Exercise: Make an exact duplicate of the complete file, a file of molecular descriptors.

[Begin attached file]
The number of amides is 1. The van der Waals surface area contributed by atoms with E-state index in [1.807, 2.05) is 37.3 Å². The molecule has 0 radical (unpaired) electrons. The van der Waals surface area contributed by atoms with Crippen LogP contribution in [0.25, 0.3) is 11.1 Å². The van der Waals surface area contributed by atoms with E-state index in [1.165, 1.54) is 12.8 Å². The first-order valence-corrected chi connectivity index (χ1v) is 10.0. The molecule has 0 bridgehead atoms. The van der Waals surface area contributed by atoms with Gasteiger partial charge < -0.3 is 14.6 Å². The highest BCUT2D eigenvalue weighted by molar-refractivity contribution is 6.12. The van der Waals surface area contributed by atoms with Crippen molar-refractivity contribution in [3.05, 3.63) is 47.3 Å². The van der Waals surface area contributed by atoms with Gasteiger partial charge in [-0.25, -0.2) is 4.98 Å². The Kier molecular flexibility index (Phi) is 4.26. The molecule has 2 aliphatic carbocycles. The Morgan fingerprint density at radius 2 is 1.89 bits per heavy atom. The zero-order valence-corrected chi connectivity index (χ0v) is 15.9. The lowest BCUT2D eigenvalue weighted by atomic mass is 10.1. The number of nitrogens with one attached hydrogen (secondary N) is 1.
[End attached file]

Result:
The number of amides is 1. The van der Waals surface area contributed by atoms with E-state index in [1.807, 2.05) is 37.3 Å². The molecule has 0 radical (unpaired) electrons. The van der Waals surface area contributed by atoms with Crippen LogP contribution in [0.25, 0.3) is 11.1 Å². The van der Waals surface area contributed by atoms with E-state index in [1.165, 1.54) is 12.8 Å². The first-order valence-corrected chi connectivity index (χ1v) is 10.0. The molecule has 0 bridgehead atoms. The van der Waals surface area contributed by atoms with Gasteiger partial charge < -0.3 is 14.6 Å². The highest BCUT2D eigenvalue weighted by molar-refractivity contribution is 6.12. The van der Waals surface area contributed by atoms with Crippen molar-refractivity contribution in [3.05, 3.63) is 47.3 Å². The van der Waals surface area contributed by atoms with Gasteiger partial charge in [-0.25, -0.2) is 4.98 Å². The Kier molecular flexibility index (Phi) is 4.26. The molecule has 2 aliphatic carbocycles. The Morgan fingerprint density at radius 2 is 1.89 bits per heavy atom. The zero-order valence-corrected chi connectivity index (χ0v) is 15.9. The lowest BCUT2D eigenvalue weighted by atomic mass is 10.1. The number of nitrogens with one attached hydrogen (secondary N) is 1.